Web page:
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Things That Make Me Smile No. 208: Music

My husband sent me this video last week, and it seems like an appropriate song as I recover from my hospital trip. The song speaks to me on many levels.

These smiles are just one way I have led my life always looking for the silver lining and moving forward however I can. I hope you find as much meaning as I did in First Aid Kit’s My Silver Lining.

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My Apologies for the Unexpected Blog Blackout

Watercolor leaves by Octopus Artis
Watercolor leaves by Octopus Artis

I’ve skipped a post here or there, but it’s rare that a whole week goes missing. I know some of you check in on me based on that consistency, and there’s enough to worry about without adding to the pile.

At least I think so, but apparently my appendix disagreed. What better time than a pandemic to start making noise, after all? I certainly wasn’t giving it a single thought, poor, neglected thing whose purpose ended after it helped put my overactive immune system into play at the start of my life. That little green monster rose its head and my appendix answered the call.

So, the long and short of it is four days of weird pain ending in laparoscopic surgery. I’m still recovering, so we’ll see about next week’s blog, but I’m doing fine. Better than I was, actually.

The staff at Renown South Meadows was wonderful. They took every precaution to keep me safe in their care. The Emergency Room doctors, nurses, and other staff made me comfortable, accepted my requests to stay off loopy meds, and even broke into song on occasion to help pass the time. How they found the energy to smile and be kind is nothing short of a miracle. It made a huge difference when I couldn’t have a family member with me in an effort to reduce potential exposure.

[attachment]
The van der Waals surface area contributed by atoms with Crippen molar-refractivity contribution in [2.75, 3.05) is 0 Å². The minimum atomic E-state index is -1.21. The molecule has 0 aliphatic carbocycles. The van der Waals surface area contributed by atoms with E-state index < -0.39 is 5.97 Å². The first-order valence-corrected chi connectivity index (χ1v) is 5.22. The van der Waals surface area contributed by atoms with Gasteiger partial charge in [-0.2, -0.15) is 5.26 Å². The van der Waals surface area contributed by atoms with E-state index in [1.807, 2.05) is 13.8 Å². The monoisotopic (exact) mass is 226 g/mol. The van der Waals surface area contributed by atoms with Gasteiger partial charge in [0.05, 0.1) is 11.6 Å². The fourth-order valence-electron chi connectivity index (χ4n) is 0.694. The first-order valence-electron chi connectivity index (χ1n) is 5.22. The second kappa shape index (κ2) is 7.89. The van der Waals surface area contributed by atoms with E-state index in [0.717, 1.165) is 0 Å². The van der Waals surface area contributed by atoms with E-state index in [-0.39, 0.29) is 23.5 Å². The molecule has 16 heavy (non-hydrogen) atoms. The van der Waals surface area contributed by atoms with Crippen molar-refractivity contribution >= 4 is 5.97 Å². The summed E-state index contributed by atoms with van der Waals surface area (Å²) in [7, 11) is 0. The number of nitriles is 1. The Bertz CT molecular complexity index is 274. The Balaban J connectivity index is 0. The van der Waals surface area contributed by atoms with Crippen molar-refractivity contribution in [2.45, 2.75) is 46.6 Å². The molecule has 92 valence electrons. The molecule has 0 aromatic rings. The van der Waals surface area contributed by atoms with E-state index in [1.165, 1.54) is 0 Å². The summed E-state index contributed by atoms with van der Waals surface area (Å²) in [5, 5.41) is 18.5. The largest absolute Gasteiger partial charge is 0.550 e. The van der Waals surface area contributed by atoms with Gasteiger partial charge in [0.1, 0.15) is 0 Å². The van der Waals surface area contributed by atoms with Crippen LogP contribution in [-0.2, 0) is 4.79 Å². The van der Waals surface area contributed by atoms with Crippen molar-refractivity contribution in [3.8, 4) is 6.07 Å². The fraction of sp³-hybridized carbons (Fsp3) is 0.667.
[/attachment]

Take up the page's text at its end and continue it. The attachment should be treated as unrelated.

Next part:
The hospital staff were just as helpful and kind even as they continued a critical job under long hours and complicated conditions. They combined admonishments to get some sleep and call for help whenever I needed it with treats of cranberry juice (my choice) and chocolate pudding. My surgeon explained everything well enough for me to understand even given my state, enabling me to pass the explanation on to my husband, who was far more stressed than I was.

While I wish the organ waited a bit longer, if it had to be now, this was the best it could go. A big thank you to everyone who is working to take care of us in these difficult times. May the good Karma serve you well in times to come.

To end on a proper “me” note, my son had the perfect explanation for why I did this. He said I needed to clear out space for the cooling system necessary to support my future cybernetic replacement parts. Guess I’m getting ready early. I wonder what I’ll have enhanced first.

Hope your quarantine is going a little better than mine. Stay safe and healthy. See you on the other side.

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5 Interesting Links for 04-17-2020

Note: Videos may auto start with sound so be prepared.

Household Objects (History)

Household objects we now take for granted often have curious or even checkered pasts. Here are some glimpses of how they came to be in our lives.

Publishing (Markets)

Authors might be limited to online venues right now, but this article suggests places to sell your books once the restrictions lift. When I first started publishing, I made more handselling at craft fairs and the like than I did in eBook. That changed, but those early fans are still with me. Science fiction conventions (including online ones) can be a good opportunity if your work falls in those genres, whether you give out bookmarks or purchase a vendor table. The same is true for speculative fiction artworks. Whether it’s a big earner initially almost doesn’t matter as you tend to make faithful fans.

Health (Nutrition)

Tips for healthy eating on a budget with everything from purchasing to how to get the most from what’s in your kitchen.

Short Stories (Steampunk)

Normally, I link to stories available to read on the Web, but I enjoyed the first book of the Magnificent Devices series. The offered story is a lovely prequel that reveals a hidden history behind one character. It introduces a new intrigue into the world that the characters will have to resolve. I think the prize is worth taking the extra step of subscribing to Shelley Adina’s newsletter.